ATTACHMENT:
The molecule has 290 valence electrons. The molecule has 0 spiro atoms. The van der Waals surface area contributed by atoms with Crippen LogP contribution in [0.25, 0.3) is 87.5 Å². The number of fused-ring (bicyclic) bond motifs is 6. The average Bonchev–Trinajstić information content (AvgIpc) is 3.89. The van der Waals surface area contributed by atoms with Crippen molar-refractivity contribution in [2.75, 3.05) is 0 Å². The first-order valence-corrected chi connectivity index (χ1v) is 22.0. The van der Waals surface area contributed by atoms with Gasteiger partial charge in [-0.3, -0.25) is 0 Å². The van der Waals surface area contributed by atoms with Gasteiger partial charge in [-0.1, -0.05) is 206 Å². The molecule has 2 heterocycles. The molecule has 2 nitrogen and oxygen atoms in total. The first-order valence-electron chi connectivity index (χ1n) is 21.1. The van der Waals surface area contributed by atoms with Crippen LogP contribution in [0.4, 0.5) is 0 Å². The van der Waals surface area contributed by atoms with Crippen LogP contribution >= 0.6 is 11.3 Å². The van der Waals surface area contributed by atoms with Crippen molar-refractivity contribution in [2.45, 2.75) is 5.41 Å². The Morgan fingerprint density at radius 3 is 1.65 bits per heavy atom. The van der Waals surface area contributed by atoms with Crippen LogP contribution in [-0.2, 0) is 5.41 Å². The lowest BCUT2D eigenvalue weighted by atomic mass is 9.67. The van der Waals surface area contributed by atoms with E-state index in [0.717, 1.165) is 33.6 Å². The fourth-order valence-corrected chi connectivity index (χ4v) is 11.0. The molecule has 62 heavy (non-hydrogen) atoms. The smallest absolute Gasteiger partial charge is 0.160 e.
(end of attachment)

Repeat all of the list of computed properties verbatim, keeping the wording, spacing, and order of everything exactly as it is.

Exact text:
The molecule has 290 valence electrons. The molecule has 0 spiro atoms. The van der Waals surface area contributed by atoms with Crippen LogP contribution in [0.25, 0.3) is 87.5 Å². The number of fused-ring (bicyclic) bond motifs is 6. The average Bonchev–Trinajstić information content (AvgIpc) is 3.89. The van der Waals surface area contributed by atoms with Crippen molar-refractivity contribution in [2.75, 3.05) is 0 Å². The first-order valence-corrected chi connectivity index (χ1v) is 22.0. The van der Waals surface area contributed by atoms with Gasteiger partial charge in [-0.3, -0.25) is 0 Å². The van der Waals surface area contributed by atoms with Gasteiger partial charge in [-0.1, -0.05) is 206 Å². The molecule has 2 heterocycles. The molecule has 2 nitrogen and oxygen atoms in total. The first-order valence-electron chi connectivity index (χ1n) is 21.1. The van der Waals surface area contributed by atoms with Crippen LogP contribution in [0.4, 0.5) is 0 Å². The van der Waals surface area contributed by atoms with Crippen LogP contribution >= 0.6 is 11.3 Å². The van der Waals surface area contributed by atoms with Crippen molar-refractivity contribution in [2.45, 2.75) is 5.41 Å². The Morgan fingerprint density at radius 3 is 1.65 bits per heavy atom. The van der Waals surface area contributed by atoms with Crippen LogP contribution in [-0.2, 0) is 5.41 Å². The lowest BCUT2D eigenvalue weighted by atomic mass is 9.67. The van der Waals surface area contributed by atoms with E-state index in [0.717, 1.165) is 33.6 Å². The fourth-order valence-corrected chi connectivity index (χ4v) is 11.0. The molecule has 62 heavy (non-hydrogen) atoms. The smallest absolute Gasteiger partial charge is 0.160 e.